I've followed your blog for some time now and really enjoy it. I've finally gotten the nerve to ask what, to most, are very obvious questions. Do your students have their own laptops?? Does your school supply them?? How does it work?? Surely they don't all pull out cell phones and starting Twittering Latin for 50 minutes do they?? Just wondering.
Glad to have you take part in the discussion!
I've written about this before, but realize that blogs are more broadcasts than anything else, so here's some info about my classroom situation for new readers.
I teach four sections of Latin (Level I through AP Vergil), one AP Art History class, and a couple sections of Digital Audio Production at the John Carroll School -- an independent Catholic high school in the Archdiocese of Baltimore serving both rural and suburban Harford County MD. I also help out with tech for our Senior Project program and have become the go-to Web 2.0 guy for the Fine Arts Department.
We've been a 1:1 computing school for about four years and I've been running paperless for about two. Students and their families lease Tablet PCs through us and we've got our own in-house tech and computer repair department. Most of our classrooms have mounted LCD projectors and screens and we've got wireless running throughout the building. I'm also lucky to have a very unique workspace to call home: namely, a large studio space with TV broadcasting capability, a small Mac lab, and an audio-video digital editing room.
I like to think of my situation as being a mad tech-scientist in his laboratory, though I see it only as a matter of time given the accessibility and falling prices of netbooks and Wi-Fi before what's sort of 'experimental' in my classroom will be the norm in most all classrooms. In fact, that's something I've dedicated myself to. Because I myself am a public school parent: my own three children are all students in our town's public elementary school. So in wanting the best 21st century education for them, I have an added incentive as it were to see that all public education matches the tech capabilities, resources, and -- most of all -- the understanding of the structure of the new digital paradigm that I've got to work with in my own classroom.
Once again, thanks for posting your comment. We've got an engaging readership here who regularly takes the conversation in new directions. Comments and questions are welcomed. I try my best to respond and keep those conversations going.
[AD -- May 21, 2009 8PM -- Within minutes of publishing this post, a colleague replied: "So you don't think public school teachers can be innovative?" A well placed 'gotcha', huh? In fact, I think it's a bigger and more tremendous question even than that. The real question is: "Do you think teachers -- public or private -- have the autonomy necessary to innovate?"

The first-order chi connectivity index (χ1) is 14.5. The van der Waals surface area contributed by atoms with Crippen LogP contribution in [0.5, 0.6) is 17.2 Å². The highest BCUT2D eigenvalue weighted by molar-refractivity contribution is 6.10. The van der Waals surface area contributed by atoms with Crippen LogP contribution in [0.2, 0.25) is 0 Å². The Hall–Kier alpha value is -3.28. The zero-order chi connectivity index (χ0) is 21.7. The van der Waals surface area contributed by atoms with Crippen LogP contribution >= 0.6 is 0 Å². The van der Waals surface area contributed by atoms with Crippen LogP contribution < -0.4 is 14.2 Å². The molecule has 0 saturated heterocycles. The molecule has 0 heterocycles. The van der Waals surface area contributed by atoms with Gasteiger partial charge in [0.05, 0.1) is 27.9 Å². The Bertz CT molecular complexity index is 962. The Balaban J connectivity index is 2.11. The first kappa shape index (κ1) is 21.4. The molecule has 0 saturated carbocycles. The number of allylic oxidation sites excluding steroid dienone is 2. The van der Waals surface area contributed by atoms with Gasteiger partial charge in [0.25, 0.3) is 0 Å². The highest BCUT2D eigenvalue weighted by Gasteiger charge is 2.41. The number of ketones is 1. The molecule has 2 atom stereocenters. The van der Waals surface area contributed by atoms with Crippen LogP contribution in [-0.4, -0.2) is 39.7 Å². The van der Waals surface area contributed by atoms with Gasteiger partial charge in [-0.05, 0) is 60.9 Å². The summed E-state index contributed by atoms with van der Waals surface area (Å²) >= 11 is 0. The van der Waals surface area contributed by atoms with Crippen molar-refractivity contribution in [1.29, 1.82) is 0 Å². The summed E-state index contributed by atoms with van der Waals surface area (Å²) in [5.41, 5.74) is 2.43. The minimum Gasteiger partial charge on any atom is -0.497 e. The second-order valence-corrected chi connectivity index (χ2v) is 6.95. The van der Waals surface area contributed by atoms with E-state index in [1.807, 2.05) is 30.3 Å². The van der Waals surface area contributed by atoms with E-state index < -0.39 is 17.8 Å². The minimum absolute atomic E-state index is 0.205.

Because of my situation, having feet in both the private and public realms, I get to see the realities that destroy the myth that one form of schooling is necessarily 'better' than the other. The thing that really matters is the question of autonomy. There are private schools that shun autonomy just as there are public districts that shun autonomy. And that's a shame. Because the reason I describe my classroom as a 'laboratory' is precisely because the powers-that-be have given me the autonomy to do as I see fit -- whether we're talking about designing my own curriculum or opening up social media in the classroom. Autonomy allows for experimentation. Experimentation allows for creative reflection. That's the stuff of real teaching and learning.
What I want for my own kids is an educational experience that doesn't crush their sense of autonomy, experimentation, and creative reflection. And that begins with teachers whose own sense of autonomy, experimentation, and creative reflection isn't crushed. This is what I want for my own students. It's what I want for my kids' classmates. And it doesn't cease to be a priority beyond the walls I'm most familiar with. Because, despite all the business of testing and top-down authority and fear of the unknown in schools both public and private, it's my conviction that the only thing that's really going to save our collective future is a world comprised of adults who didn't have their autonomy, sense of experimentation, and creative reflection crushed by the best intentions of educational institutions.]